Uber users, as well as some opponents of the popular ride-calling service, showed up in droves in Cambridge Tuesday night to clash over proposed regulations that Uber said would cause it to cease operations in the city. But by the time the meeting started, some of the tension between the city and the company that had built early this week appeared to have simmered.
The proposed regulations would have required companies offering services like Uber’s, and drivers for those companies, to become licensed with the city. It also would have not allowed technology not approved by the city—like Uber’s and its competitor Lyft’s—to be used in any livery service, would have set a minimum price for any ride at $50, and would have banned other elements of Uber’s business model.
The commission did not vote on the proposed regulations. It had said there would not be a vote at the meeting earlier in the day. During the meeting, License Commission chair Andrea Spears Jackson said those proposed rules “would not be passed,” and predicted that multiple additional hearings would follow.
The board said the regulations were meant to serve as a starting point for a conversation about how to regulate non-registered taxicabs in the city, and also said they were not meant to target Uber specifically.
“One of the challenges of the commission is...that it’s not just looking at Uber,” she said. “It’s also looking at (illegal taxis in the city.)”
The commission asked Uber Boston General Manager Meghan Verena Joyce questions about liability insurance and background checks for drivers. Many of the details of the proposed regulations that had sparked the most user outrage were not discussed, with the conversation instead shifting to how the city and the company could work in tandem.
The commission discussed comparing the company’s background checks with the city’s, whether Uber would be open to sharing customer complaints with the city, and how drivers could prove they are with the company.
Joyce said she was hopeful the city and the company could collaborate on regulatory practices. She pointed to other cities that have reached regulatory deals with the company. Earlier this week, Seattle reached a deal after a lengthy process with that city.
“If that would make Cambridge more comfortable and safe...I’d be thrilled to share (details of those agreements) with you,” Joyce said.
Gordon Gossage, a driver for Lyft, also suggested Cambridge look at regulations from other cities and states.
Taxi drivers’ union representative Donna Blythe-Shaw gave testimony in support of the proposed rules. Cab drivers have loudly objected to programs like Uber facing less regulation than cab companies. Blythe-Shaw said much the same, though also said Uber as a company threatens to wipe out the “Main Street” businesses that she said cab companies represent. Other cab drivers have complained that drivers for Uber, which usually serves as a service that picks up at locations on-demand, have been accepting hailed rides as well.
Disability advocates also spoke, asking that any proposed regulations require Uber drivers to accept service dogs. They said legally blind Uber users have been denied rides because of their dogs. Following the meeting, Uber’s Joyce said the company is open to working with municipalities to improve circumstances for the blind.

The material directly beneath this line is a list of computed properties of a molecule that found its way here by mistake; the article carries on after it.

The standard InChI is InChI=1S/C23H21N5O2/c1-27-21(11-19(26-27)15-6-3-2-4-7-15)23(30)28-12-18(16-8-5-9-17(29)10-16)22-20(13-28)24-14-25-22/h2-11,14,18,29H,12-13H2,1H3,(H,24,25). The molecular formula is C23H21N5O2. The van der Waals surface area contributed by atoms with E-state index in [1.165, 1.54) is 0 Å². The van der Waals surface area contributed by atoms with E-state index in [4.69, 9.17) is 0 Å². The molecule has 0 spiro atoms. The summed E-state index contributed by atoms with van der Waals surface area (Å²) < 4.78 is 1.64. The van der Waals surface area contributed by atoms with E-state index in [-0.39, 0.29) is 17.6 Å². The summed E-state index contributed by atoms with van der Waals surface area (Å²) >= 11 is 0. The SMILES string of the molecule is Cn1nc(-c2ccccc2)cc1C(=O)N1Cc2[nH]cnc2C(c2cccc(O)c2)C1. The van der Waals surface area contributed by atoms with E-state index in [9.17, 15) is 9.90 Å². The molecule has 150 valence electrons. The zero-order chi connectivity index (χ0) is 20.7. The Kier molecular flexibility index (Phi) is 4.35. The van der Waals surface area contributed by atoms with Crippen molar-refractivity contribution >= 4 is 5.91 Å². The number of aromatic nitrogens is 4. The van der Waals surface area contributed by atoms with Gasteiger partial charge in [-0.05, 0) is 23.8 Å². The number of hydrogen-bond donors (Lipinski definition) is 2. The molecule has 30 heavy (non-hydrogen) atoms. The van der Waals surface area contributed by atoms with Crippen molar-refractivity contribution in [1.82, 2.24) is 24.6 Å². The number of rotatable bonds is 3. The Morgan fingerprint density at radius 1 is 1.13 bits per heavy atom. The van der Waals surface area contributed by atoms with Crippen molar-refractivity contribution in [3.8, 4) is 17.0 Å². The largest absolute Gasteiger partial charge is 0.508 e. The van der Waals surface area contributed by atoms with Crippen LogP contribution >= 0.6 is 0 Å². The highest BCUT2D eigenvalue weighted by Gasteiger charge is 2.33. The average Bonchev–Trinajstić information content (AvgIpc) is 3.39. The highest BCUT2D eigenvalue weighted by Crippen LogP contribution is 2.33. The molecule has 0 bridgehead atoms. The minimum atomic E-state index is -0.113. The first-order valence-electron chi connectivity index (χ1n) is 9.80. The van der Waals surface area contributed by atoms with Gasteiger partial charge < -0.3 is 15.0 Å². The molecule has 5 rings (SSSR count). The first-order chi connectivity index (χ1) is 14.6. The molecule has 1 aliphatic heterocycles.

In a blog post and on social media on Monday and Tuesday, Uber had mobilized users to challenge the proposed regulations. It worked, drawing more than 100 supporters to the meeting.
The small room used for commission meetings, located in a basement of a building just outside Central Square, was jam-packed. Several in attendance stood along the room's walls, and more filed out the door and into the hall.
The small size of the room and the large crowd turnout presented some logistical problems, with only some of those in attendance able to cram in. The board also heard a few cases ahead of discussion about the proposed rules, but the amount of people standing in the hallway—in tandem with safety rules that did not allow for the door to be closed—created significant noise issues during those hearings.
It was all fairly absurd, objectively speaking.
The city had telegraphed a softened stance, at least toward Uber, earlier in the day on Tuesday. The board had said on Twitter that the proposed regulations were meant to serve as a conversation starter, and announced there would not be a vote at the meeting. The board later tweeted that it had met with Uber. Uber later confirmed that meeting on its blog.
Uber had told Boston.com earlier in the day that Cambridge had never reached out in an attempt to meet a middle ground. The city has had Uber in its crosshairs before. In 2012, the city challenged the legality of the service’s faring system, and had moved to ban the service from the city’s roads. But the state, which had at first been supportive of the city’s position, intervened. Cambridge lost in court when it appealed the state’s position in 2013.
Joyce called the afternoon’s meeting “very productive.”
Cambridge Mayor David Maher, who chairs the City Council (in Cambridge the city manager serves as chief executive, while the mayor is a city councilor chosen by his or her peers), released a statement about the proposal to the media earlier today.